The Village Party Store, also known as Balloon Shop NYC and Halloween Headquarters, is a one-stop shop bursting with festive finds. From Christmas baubles to Pride parade supplies, this humble hole-in-the-wall has everything needed to throw a bash to remember. Inside, the shop feels like a dollar store, with packed aisles full of plates, cups, banners, costumes and more. But the real gems are the memories made here. Since 1993, New Yorkers have flocked to this party supply store to prepare for life's celebrations, big and small. For many, it's a family tradition to pick up graduation balloons or new year's hats. For others, it's the perfect place to find a last-minute baby shower gift or bridal shower decor. What makes the Village Party Store stand out is its focus on customer service. The knowledgeable staff help each customer find what they need for their perfect party. Next time you're planning a special event, check out this Greenwich Village gem. You'll find what you need for a celebration to remember.
We love Buon Italia in Chelsea Market for all their fresh ingredients imported directly from Italy, and what better way to enjoy those ingredients than prepared in a traditional Italian-style panini? La Panineria offers just that since it was opened by Mario Pesce, whose uncle is the owner of Buon Italia over in Chelsea Market. La Panineria is a quaint, authentic little Italian deli that offers sandwiches, pastries and desserts, soups, cheese plates, beer, wine, soda, and coffee, in addition to their small selection of Italian groceries. The shop is small, with just a couple of barstools in the window and one central table for people to eat around, but the food is absolutely delicious. We sampled the Parma Panini — a perfect combination of prosciutto and robiola cheese, along with the Cornetto — the Italian’s take on the croissant filled with Nutella and sprinkled with powdered sugar. Needless to say our taste buds were satisfied as we chatted with Mario about the subtle but notable differences between “American” Nutella and authentic Italian Nutella (Italian Nutella is apparently slightly healthier! ).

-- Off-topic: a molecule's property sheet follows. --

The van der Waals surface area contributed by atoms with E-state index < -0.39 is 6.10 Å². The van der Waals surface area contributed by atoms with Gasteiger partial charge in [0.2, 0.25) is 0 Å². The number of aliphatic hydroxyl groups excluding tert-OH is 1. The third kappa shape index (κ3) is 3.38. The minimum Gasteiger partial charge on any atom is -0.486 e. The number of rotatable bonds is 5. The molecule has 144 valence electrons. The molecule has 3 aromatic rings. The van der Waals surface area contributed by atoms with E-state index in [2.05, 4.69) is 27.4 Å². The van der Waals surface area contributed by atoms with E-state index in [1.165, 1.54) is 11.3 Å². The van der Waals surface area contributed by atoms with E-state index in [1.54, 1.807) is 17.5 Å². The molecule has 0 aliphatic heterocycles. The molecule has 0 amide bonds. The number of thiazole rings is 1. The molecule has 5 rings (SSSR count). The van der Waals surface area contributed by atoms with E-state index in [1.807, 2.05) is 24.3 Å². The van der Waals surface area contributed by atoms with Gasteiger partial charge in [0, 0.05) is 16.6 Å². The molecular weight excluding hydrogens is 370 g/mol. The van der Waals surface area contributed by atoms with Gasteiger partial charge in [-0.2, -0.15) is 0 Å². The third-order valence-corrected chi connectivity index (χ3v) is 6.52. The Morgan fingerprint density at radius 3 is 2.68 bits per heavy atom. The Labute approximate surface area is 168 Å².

Warhammer is the retail branch of an online British company that has been providing its unique gaming service for thirty years. The 8th Street location is New York's hotspot for miniature table-top war gaming. Eager workers will walk customers through every step - how to assemble the models, paint the pieces, and how to play the game itself. It takes a certain kind of patience and skill set to contract one's army and may appeal to a customer who enjoys strategy games such as chess. While it is recommended that kids begin learning the game at age twelve, we met a half a dozen men from ages eighteen to fifty who were sitting around the large table, chatting and toiling away on their magnificently detailed pieces.
Over many months, we had the pleasure of observing the construction of Amelie through each stage of its creation. To experience the ambience of this spectacular bar and restaurant alone is worth the visit... but then there is also the impressive wine list and a full French menu. The award-winning team behind Amelie in San Francisco opened their east coast wine bar in early 2012 and all we can say is tres delicieux.